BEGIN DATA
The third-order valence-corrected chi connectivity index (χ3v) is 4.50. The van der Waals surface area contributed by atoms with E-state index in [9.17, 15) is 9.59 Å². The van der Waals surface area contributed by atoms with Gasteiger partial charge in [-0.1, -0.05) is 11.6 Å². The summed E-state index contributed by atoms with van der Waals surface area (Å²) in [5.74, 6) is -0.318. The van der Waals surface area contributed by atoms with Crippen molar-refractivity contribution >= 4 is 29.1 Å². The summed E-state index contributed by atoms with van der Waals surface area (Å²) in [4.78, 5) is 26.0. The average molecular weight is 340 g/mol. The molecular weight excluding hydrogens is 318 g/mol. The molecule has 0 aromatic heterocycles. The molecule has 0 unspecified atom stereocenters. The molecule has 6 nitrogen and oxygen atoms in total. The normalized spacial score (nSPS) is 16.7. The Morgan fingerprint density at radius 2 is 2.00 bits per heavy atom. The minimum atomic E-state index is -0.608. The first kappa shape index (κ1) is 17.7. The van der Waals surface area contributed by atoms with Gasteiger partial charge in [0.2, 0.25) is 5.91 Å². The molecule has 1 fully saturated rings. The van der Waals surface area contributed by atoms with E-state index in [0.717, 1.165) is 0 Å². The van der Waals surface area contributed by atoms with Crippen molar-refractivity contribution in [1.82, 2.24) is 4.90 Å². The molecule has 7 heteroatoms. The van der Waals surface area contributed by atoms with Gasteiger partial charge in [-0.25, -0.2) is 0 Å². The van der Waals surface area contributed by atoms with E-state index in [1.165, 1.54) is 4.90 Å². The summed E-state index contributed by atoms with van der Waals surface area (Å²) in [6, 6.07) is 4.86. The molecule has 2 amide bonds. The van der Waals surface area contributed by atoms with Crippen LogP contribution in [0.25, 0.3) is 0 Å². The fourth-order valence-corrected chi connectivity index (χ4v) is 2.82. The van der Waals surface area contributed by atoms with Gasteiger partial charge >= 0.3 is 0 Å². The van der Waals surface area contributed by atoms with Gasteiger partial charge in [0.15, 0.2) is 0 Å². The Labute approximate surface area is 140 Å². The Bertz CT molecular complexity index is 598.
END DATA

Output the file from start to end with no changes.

The third-order valence-corrected chi connectivity index (χ3v) is 4.50. The van der Waals surface area contributed by atoms with E-state index in [9.17, 15) is 9.59 Å². The van der Waals surface area contributed by atoms with Gasteiger partial charge in [-0.1, -0.05) is 11.6 Å². The summed E-state index contributed by atoms with van der Waals surface area (Å²) in [5.74, 6) is -0.318. The van der Waals surface area contributed by atoms with Crippen molar-refractivity contribution >= 4 is 29.1 Å². The summed E-state index contributed by atoms with van der Waals surface area (Å²) in [4.78, 5) is 26.0. The average molecular weight is 340 g/mol. The molecular weight excluding hydrogens is 318 g/mol. The molecule has 0 aromatic heterocycles. The molecule has 0 unspecified atom stereocenters. The molecule has 6 nitrogen and oxygen atoms in total. The normalized spacial score (nSPS) is 16.7. The Morgan fingerprint density at radius 2 is 2.00 bits per heavy atom. The minimum atomic E-state index is -0.608. The first kappa shape index (κ1) is 17.7. The van der Waals surface area contributed by atoms with Gasteiger partial charge in [0.2, 0.25) is 5.91 Å². The molecule has 1 fully saturated rings. The van der Waals surface area contributed by atoms with E-state index in [0.717, 1.165) is 0 Å². The van der Waals surface area contributed by atoms with Crippen molar-refractivity contribution in [1.82, 2.24) is 4.90 Å². The molecule has 7 heteroatoms. The van der Waals surface area contributed by atoms with Gasteiger partial charge in [-0.25, -0.2) is 0 Å². The van der Waals surface area contributed by atoms with E-state index in [1.165, 1.54) is 4.90 Å². The summed E-state index contributed by atoms with van der Waals surface area (Å²) in [6, 6.07) is 4.86. The molecule has 2 amide bonds. The van der Waals surface area contributed by atoms with Crippen LogP contribution in [0.25, 0.3) is 0 Å². The fourth-order valence-corrected chi connectivity index (χ4v) is 2.82. The van der Waals surface area contributed by atoms with Gasteiger partial charge >= 0.3 is 0 Å². The van der Waals surface area contributed by atoms with Gasteiger partial charge in [0.15, 0.2) is 0 Å². The Labute approximate surface area is 140 Å². The Bertz CT molecular complexity index is 598.